Are you visiting London anytime soon? If so, you will probably see or even travel through St. Pancras International Station. It is a great place to get where you need to go, or just sit and have a meal while you enjoy its rich history. The best part is the luggage storage in St. Pancras station, so you can enjoy the city bags free if you only have one day to check it out.
Before you check this station out, you will want to know all about its rich history and how it became the monument it is today. Here is a brief history of London’s St. Pancras International Station.
Before the Station
In 1746, way before the construction or even consideration of St. Pancras International train station, laid rural land with a small village, church, and burial ground. This land was named St. Pancras after a boy who was 14 years of age. In 304 AD, he converted to Christianity which, of course, infuriated the Roman leaders of the time. After refusing to renounce his faith, the leaders had him beheaded.
The Catholic Irish continued to bury their dead at this beloved burial sight in St. Pancras until its closure in 1854.
The Need For Something Bigger
As time went on and London became more modernized, a new push for St. Pancras to have a train station arose. Really it was all because of Midland Railway and their desire to have their trains travel from London to Bedford so they could keep up with their competitors.
Out of this need, the idea for a grand station in St. Pancras was born. The design was set to include a train station and housing area as well as a hotel for guests to stay in. William Barlow got right to work designing the structure of this enormous station. Using Iron and glass, he created an innovative structure that was well ahead of its time. I doubt he thought too much about amenities like luggage storage back then, but he was still just as impressive even in his time.
The Unique Measuring System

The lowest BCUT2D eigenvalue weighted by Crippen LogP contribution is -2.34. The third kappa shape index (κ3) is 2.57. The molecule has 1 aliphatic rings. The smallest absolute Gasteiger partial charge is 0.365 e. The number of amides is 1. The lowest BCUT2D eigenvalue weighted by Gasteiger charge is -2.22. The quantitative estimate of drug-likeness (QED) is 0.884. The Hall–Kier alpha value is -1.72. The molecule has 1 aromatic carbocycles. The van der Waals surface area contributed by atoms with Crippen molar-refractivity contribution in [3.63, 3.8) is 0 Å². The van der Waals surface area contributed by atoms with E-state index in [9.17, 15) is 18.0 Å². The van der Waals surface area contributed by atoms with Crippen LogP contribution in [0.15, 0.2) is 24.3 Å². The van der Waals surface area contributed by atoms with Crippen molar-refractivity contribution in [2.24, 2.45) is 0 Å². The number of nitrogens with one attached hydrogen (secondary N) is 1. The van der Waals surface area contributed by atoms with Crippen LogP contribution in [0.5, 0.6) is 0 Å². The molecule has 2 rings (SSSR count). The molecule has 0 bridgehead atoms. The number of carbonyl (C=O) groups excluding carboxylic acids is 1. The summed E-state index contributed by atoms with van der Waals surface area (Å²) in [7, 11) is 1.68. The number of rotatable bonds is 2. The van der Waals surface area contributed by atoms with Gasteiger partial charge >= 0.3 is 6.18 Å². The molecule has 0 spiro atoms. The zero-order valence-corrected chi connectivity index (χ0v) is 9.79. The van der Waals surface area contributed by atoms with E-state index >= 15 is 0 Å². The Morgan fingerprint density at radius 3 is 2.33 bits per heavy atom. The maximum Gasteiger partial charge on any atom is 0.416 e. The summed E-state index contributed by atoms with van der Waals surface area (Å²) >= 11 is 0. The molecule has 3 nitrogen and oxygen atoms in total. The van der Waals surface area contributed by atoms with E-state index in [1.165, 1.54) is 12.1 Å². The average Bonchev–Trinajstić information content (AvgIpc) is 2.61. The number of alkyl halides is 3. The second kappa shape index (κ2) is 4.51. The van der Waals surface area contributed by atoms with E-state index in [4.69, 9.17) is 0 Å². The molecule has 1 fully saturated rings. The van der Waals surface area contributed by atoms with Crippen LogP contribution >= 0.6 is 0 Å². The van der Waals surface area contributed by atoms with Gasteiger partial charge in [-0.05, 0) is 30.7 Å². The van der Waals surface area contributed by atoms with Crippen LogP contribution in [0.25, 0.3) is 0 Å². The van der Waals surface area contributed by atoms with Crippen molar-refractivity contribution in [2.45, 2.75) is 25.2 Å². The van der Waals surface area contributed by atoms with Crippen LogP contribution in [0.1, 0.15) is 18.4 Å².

During the build-out, Barlow realized he needed to design the station to rest a bit higher than usual so it could cross the Regents Canal. This made it stand out among other structures in its neighborhood, but no one seemed to mind because of its unique ability to store goods. Since the building rested on nearly 900 iron pillars, there was ample room for storage under the station. Because of this, the measurements between pillars ended up being determined by the number of beer barrels that could fit in the space.
While Barlow was the architect who handled the safety and layout of this grand station, he was not the one who made it look good. A competition took place in the mid-1860s to determine which lucky designer was to take on the privilege of giving a face to the St. Pancras Station and Hotel. The famous George Gilbert Scott, despite his design breaking the competition rules, won this honor and gave the station and hotel a beautiful Victorian Gothic design.
The Steady Decline of the Station
After several great years of success, the station’s management was handed over to London Midland and Scottish Railway. The Hotel eventually closed down due to a lack of business and loss of profit. It was instead transformed into an office space for the railway workers and renamed St. Pancras Chambers.
The station was pivotal in World War II for transporting troops and evacuating pedestrians from the city. Even though it certainly saw its fair share of war damage, the structure remained sturdy and was eventually repaired. However, the station continued to decline.
All of the attempts from the British Railways to close the station down and demolish it had failed until the late 1960s when the station was set for demolition. Thankfully, John Betjeman launched a campaign to save it, and the hotel and station were declared Grade 1 just a few days before they were to be demolished.
Unfortunately, by 1985 the hotel and train station had declined beyond repair.
The Revival of St. Pancras
By the 1990s, a surge to revive the St. Pancras station had been instilled. Plans were made to place high-speed trains with lines into a new and improved St. Pancras International Railway Station. The designers of this new station painstakingly kept the design true to the original station and brought it back to life with old and new bells and whistles. In 2007, the new station was officially opened to the public and was in better condition than ever before.
What It Is Today
Today the St. Pancras International station is a bustling point of transportation in and out of London. Locals and tourists alike use it to commute and enjoy all that the city has to offer. While it may not be as known in pop culture as Kings Cross, it is just as good of a station, if not better. There are plenty of restaurants, destinations, and options for luggage storage in St. Pancras, and anyone who travels through it loves it.
London’s St. Pancras has a rich and fascinating history. So, whether you are a local or a tourist, it is worth a visit even if you don’t need to board a train. Just walk in, drop your bags off in luggage storage, and enjoy being a part of its incredible origin story.